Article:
Robert Toombs (1810-1885) was a Georgia Democratic Senator who objected to federal attempts to limit slavery in new territories. A supporter of the Kansas-Nebraska Act, it was legislation introduced by Toombs that prompted Kansas to draft the Lecompton Constitution. After Georgia’s secession, Toombs became secretary of state of the Confederate States of America.

 

John M. Daniels (1823?-1865), editor of the Richmond Examiner, held a diplomatic appointment at the courts of Sardinia and Turin during Pierce’s administration. He was wounded during the Battle of Gaines’ Mill and, later, in a duel with Confederate States Treasurer E. C. Elmore in 1864. 

 

Carroll Spence (1818-1896) was a Maryland legislator, presidential elector and supporter of Pierce. After campaigning on Pierce’s behalf, the newly elected president appointed him U.S. minister to the Turkish Empire, where he distinguished himself in his diplomatic service from 1853 to 1858. In our letter, Pierce describes him as “a man of scholarship and was undoubtedly a most acceptable and influential minister at the court of Turkey.”

 

South Carolina lawyer and planter John Smith Preston (1809-1881) was an outspoken secessionist and state’s rights advocate. He represented South Carolina at the 1860 Democratic National Convention. During the Civil War, he served as an aide to General P.G.T. Beauregard and became a brigadier general.

 

JohnLawrence Manning (1816-1889), South Carolina’s governor from 1852-1854, and Preston married sisters, Susan Frances Hampton Manning and Caroline Martha Hampton Preston respectively.

 

Jefferson Davis (1808-1889) served as Pierce’s secretary of war from 1853 until 1857 when he took office, again, as U.S. senator from Mississippi, where he spoke out on slavery and secession. When Mississippi withdrew from the Union in January, 1861, Davis resigned his seat and became the provisional (and later elected) president of the Confederate States of America. At the end of his Senate term, Davis spent two months in New England for the sake of his health. Portland’s Democratic newspaper, The Eastern Argus, publicly welcomed Davis to the city and discussed the meaning of his stay, possibly the article which Pierce read. Among the numerous speeches Davis made during his stay was one for the Maine Agricultural Society during the state fair. Despite his many speaking engagements, Davis was careful to refrain from discussing fractious party politics.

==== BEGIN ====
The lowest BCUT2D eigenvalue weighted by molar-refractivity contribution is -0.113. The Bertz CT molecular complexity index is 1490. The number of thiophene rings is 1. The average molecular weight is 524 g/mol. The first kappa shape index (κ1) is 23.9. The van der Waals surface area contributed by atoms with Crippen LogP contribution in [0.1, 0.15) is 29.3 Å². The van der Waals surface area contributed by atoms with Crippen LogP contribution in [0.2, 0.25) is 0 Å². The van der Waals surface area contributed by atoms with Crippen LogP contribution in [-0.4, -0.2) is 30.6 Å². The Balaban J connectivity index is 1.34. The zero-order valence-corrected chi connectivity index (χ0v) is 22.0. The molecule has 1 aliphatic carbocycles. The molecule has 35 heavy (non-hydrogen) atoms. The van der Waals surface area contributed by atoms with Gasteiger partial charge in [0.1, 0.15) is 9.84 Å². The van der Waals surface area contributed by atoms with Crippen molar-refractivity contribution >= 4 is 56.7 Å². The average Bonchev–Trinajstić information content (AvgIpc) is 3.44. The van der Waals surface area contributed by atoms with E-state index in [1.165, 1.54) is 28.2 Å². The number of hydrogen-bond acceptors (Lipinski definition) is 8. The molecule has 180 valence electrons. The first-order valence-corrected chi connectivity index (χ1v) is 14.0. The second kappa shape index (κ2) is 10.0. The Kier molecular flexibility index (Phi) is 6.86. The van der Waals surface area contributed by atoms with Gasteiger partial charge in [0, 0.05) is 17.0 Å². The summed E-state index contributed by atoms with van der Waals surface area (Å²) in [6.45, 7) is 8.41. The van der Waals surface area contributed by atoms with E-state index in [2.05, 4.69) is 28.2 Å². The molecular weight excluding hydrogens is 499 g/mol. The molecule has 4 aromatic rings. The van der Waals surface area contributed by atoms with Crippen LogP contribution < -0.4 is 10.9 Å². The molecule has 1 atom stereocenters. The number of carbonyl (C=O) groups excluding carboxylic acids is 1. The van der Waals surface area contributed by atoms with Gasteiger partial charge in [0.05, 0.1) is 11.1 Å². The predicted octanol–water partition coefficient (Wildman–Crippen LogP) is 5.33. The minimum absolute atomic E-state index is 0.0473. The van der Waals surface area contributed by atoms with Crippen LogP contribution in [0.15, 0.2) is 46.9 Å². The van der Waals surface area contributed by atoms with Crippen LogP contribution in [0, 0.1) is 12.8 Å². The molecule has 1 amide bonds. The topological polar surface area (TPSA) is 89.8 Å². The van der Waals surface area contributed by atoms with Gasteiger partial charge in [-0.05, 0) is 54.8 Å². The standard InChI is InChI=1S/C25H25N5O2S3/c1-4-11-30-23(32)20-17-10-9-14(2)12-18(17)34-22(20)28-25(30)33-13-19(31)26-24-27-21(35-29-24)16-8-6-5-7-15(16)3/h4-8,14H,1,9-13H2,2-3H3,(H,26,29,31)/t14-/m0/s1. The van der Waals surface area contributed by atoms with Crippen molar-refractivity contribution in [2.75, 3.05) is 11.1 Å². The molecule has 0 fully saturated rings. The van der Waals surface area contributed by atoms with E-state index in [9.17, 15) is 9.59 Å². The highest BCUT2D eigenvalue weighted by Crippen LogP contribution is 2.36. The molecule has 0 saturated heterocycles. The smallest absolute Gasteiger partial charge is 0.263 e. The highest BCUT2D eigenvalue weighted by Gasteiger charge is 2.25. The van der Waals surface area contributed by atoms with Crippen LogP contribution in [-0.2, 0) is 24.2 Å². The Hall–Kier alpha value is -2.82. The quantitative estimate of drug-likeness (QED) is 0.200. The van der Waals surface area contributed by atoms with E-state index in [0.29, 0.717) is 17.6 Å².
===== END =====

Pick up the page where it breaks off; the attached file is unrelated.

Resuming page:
Louisiana Democratic Senator John Slidell (1793-1871) was an outspoken defender of Southern rights who became a staunch supporter of secession after Lincoln’s election.  

 

As president pro tempore of the Senate Indiana Democratic Jesse Bright (1812-1875) was Pierce’s acting vice president after the death of William R. King. He declined to accept Buchanan’s appointment as secretary of state. Although he opposed the Civil War, he was expelled by the Republican majority Congress in 1862 for harboring Southern sympathies.

 

Judge Josiah Minot (1818-1891) was Pierce’s former law partner and New Hampshire’s Democratic Party chairman.

 

This remarkably long and detailed letter has remained in the Fish family until this point and is unpublished. Written on four folded sheets. Docketed on the first page. Folded and near fine.

 

Item #20229

 

 

$15,000